A guide to informational interviewing
Informational interviews should be an integral part of your job search strategy. Not only does it involve talking with people who are currently working in the field to gain a better understanding of an occupation or industry, but it's also a key networking tool. One out of every 200 resumes (some studies put the number as high as 1,500 resumes) results in a job offer. One out of every 12 informational interviews, however, results in a job offer. So now that you're ready to conduct those informational interviews, here are some guidelines to make the process a little easier:
- Identity one or more occupations you would like to investigate. Assess your own interests, abilities and skills to identify the best fields to research. Read all you can about the field before the interview.
- Identify people to interview for informational interviews. Start with people you already know: friends, fellow students, present or former co-workers, professors, etc. Professional organizations, the alumni directory, and the Career Development Center are also good resources. There's no one in the world whom you can't try contacting -- people like to help students with job information.
- NEVER ASK FOR A JOB! Informational interviews are not replacements for job interviews. It's not appropriate to ask for a job or even offer your resume during your informational interview. Have your resume handy, however, in case you're asked for one.
- Requesting an interview. Try to request the interview in person or by phone (instead of e-mail) to establish a connection. A sample request might be:
- Research the company prior to your informational interview. Ask only those questions that are appropriate and important to you.
- Preparing for the interview.
- The day before the interview, call to confirm your appointment with the contact person.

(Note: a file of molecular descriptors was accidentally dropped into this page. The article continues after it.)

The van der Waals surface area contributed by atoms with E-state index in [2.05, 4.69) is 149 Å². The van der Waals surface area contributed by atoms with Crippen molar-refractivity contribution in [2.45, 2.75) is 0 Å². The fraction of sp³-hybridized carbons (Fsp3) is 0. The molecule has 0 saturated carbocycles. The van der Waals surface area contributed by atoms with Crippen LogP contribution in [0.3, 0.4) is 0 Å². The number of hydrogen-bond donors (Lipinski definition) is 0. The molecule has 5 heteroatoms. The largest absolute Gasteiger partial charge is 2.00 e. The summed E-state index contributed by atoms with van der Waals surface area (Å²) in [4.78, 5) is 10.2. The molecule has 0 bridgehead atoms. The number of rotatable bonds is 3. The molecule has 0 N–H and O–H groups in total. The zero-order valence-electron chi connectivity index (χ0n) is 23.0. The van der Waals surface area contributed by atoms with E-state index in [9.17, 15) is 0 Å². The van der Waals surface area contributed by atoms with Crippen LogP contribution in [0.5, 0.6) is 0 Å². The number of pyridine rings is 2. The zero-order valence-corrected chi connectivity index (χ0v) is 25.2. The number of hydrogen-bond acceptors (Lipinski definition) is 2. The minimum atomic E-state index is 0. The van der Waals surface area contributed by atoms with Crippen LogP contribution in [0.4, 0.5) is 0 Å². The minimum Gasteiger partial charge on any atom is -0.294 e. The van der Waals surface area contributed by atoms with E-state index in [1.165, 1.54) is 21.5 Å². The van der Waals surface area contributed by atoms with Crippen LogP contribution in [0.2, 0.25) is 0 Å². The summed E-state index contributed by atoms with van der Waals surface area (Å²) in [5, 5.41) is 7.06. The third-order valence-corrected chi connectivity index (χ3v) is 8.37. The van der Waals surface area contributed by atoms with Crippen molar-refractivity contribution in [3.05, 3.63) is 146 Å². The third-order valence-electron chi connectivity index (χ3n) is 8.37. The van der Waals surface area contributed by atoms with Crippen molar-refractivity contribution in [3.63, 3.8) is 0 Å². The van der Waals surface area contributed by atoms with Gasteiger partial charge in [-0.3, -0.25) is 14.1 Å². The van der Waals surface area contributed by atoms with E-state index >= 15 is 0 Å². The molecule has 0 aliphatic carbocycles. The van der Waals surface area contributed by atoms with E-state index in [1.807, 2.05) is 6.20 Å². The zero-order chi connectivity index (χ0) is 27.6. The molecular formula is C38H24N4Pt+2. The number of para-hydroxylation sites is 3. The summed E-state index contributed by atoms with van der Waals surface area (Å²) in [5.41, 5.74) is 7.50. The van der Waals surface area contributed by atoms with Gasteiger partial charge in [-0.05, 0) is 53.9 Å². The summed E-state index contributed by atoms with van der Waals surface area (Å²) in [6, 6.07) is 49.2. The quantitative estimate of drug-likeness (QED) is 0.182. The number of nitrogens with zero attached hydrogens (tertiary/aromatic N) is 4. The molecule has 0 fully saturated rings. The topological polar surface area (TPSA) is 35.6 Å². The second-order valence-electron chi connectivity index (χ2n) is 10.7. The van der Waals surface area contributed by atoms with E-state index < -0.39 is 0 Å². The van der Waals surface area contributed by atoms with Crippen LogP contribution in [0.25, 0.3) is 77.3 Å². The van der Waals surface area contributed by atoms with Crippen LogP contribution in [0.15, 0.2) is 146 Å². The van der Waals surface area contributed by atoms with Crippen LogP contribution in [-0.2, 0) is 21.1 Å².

- If meeting in person, dress business professional.
- Arrive at least 15 minutes before your appointment.
- Make sure to have a pad folio and pen to take notes.
- Bring copies of your resume in case the interviewee requests it.
- During the interview.
- Maintain good eye contact and posture. Be positive in your remarks.
- Keep the conversation friendly, brief, and focused on the contact person's job and career field.
- Ask your contact to suggest names of others who might be helpful to you and ask permission to use your contact’s name when contacting these new contacts.
- After the interview.
- ALWAYS send a thank you note to your contact!
- Follow up with your contact to keep him/her updated on your progress.
- Keep a personal record of your key takeaways from the interview to help evaluate positions.
"Hello, my name is _________ and I'm an MBA student at the Weatherhead School of Management at Case Western Reserve University. I got your name from ______. You're in a line of work that I'm interested in, and I was hoping that you could help me gain insights into the profession through an informational interview."